Dressings, bandages, or ACE wraps should be used to immobilize the sprain and provide support.


Keeping the sprained joint elevated above heart level will also help to minimize swelling.


Simple range-of-motion exercises that do not aggravate the injury help to stimulate circulation and reduce swelling and blood stagnation.


In T.C.M., foods are classified into energetic categories. The nature of cold is to contract. Consuming cold slows down the circulation of Qi and Blood and thus the healing process.  The following foods should be avoided in the initial stage of an injury:

  • Cold foods – iced drinks, beer, ice cream
  • Raw fruits and vegetables
  • Tomatoes
  • Dairy
  • Soy
  • Shellfish

Chinese herbs, ointment and plasters

Cooling herbs, ointment and plasters can be taken internally or externally to reduce pain, bruising and swelling. Talk to your acupuncturist for more details.

Acupuncture and Shiatsu

Acupuncture and Shiatsu stimulate circulation and reduce swelling and blood stagnation. After an injury our entire body tightens up. Shiatsu and Acupuncture can reverse this situation and reduce immediate pain quite dramatically.


If a sprain is treated correctly in the beginning, most of the pain and swelling are gone. There will likely be stiffness in the surrounding tendons from protecting the vulnerable area. In this stage of treatment the goals are to:

• Restore normal range of motion

• Remove any leftover stagnant Blood

• Revitalize the area


Reestablishing correct movement is the most important activity at this stage. Injuries are often not integrated with the body as a whole. We tend to “walk them off” or block them out. Lack of treatment will eventually lead to the area “never feeling quite right.”

Try range of motion stretches and strengthen the surrounding area with light weight-bearing actives. Be aware of any compensation you might have developed while healing.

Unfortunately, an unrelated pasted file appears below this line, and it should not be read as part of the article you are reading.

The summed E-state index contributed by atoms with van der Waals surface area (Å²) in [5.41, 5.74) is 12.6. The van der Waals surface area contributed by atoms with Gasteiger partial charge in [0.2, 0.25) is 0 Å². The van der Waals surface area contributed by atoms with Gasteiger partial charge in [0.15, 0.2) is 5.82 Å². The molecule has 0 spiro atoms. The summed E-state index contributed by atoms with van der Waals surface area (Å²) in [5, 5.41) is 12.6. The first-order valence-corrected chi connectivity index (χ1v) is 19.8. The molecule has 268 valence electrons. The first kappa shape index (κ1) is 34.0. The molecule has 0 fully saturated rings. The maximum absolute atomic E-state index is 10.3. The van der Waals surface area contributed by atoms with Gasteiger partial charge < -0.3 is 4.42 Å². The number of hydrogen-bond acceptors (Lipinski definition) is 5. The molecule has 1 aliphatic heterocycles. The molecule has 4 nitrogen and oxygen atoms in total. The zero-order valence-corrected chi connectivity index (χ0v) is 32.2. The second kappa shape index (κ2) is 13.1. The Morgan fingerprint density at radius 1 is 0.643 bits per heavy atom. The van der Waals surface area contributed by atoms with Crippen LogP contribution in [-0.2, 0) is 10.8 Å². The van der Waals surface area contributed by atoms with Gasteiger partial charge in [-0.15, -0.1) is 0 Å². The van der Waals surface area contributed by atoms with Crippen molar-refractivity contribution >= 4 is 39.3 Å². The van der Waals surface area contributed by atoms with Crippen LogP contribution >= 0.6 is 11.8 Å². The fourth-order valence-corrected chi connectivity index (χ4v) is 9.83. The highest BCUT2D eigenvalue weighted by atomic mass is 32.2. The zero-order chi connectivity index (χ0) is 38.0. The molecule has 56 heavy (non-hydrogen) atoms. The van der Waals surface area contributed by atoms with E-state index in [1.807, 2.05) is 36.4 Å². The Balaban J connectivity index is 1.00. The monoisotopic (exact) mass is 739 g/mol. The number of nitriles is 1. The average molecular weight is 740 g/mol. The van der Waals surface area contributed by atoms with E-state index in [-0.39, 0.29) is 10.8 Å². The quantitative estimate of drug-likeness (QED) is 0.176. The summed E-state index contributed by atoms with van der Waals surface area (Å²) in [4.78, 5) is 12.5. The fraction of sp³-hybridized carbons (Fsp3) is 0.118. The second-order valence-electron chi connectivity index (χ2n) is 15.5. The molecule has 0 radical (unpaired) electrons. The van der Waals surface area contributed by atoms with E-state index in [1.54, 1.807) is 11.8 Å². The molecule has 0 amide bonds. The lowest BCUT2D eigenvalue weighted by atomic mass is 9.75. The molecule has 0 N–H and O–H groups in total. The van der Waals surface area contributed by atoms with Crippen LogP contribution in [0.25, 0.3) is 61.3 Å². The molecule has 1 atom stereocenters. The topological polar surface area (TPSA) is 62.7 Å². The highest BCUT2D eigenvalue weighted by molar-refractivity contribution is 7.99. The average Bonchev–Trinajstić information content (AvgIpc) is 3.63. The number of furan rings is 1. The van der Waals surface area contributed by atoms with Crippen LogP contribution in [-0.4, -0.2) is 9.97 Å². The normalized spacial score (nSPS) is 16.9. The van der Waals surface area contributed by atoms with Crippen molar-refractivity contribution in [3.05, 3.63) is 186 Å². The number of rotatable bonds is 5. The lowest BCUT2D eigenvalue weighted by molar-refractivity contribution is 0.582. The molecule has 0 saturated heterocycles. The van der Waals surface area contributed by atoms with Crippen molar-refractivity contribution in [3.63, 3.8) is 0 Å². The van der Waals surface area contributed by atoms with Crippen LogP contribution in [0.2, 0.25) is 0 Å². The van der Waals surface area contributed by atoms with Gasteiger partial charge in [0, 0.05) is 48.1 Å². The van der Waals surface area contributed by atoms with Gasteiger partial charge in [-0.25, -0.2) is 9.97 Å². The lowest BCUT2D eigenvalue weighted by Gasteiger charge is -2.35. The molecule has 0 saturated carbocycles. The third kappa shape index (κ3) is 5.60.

Once the pain is gone you may have an impulse to get back on your bike or head to that yoga class you’ve had to miss. Remember that the area is still weak and can easily be injured again. Be sure to stretch and massage the area before you start any activity. Stop when you feel any discomfort and return to stretching and massaging the area. The better you take care of yourself at this stage the less likely it is that the injury will come back.


In the early stage of an injury, ice removes the heat and swelling. When these have disappeared it is essential to increase the circulation of Qi and Blood in the local area using heat. A simple heating pad or water bottle will do the trick.

Shiatsu and Acupuncture

Deep and more direct techniques are used to increase range-of-motion and circulation to the injured area. This type of therapy can also address any compensation the area may have developed after the injury.  Self-shiatsu techniques can be learned to move Blood and Qi and keep the healing momentum between treatments.


There are many cases in which pain and stiffness might stick around. This can be frustrating but there are things you can do to manage, prevent and heal the injury.


In chronic injuries local circulation is poor. Because of this, cold and damp conditions are better able to penetrate into the soft tissue or joint. For this reason you may feel achy or sore on cold, damp or rainy days.

To manage this:

• Always keep the area covered or wrapped when in cold/damp environments

• Soak the area and use hot packs.

• Moxibustion is a therapy that involves burning a dried herb on acupuncture point to produce a penetrating heat. It is simple to use and can be extremely effective for drying up dampness, clearing out coldness and revitalizing the injury. Your acupuncturist can teach you a simple and safe self -care regimen.

Self Massage and Acupressure

If stagnant Qi, Blood and fluids have not dispersed, you might feel hard nodules or scar tissue around the area. Continue stretching daily. Massage and use deep acupressure in the local area. Ask your therapist to show you how.

Herbs, Shiatsu and Acupuncture

In T.C.M, injuries are considered in relation to the way the whole body is functioning. Healing may be slow due to other more systemic patterns of disharmony or lifestyle factors. For example you may be more susceptible to tendon injuries, bruising, or be working in an environment that predisposes you to this type of injuries. By addressing diet, using herbs, receiving regular Acupuncture and Shiatsu treatments, you can address these underlying imbalances and get moving again.



This articles is not a substitute for medical advice and must not be used for self-diagnosis or treatment. We urge you to seek medical advice for any healthcare issues.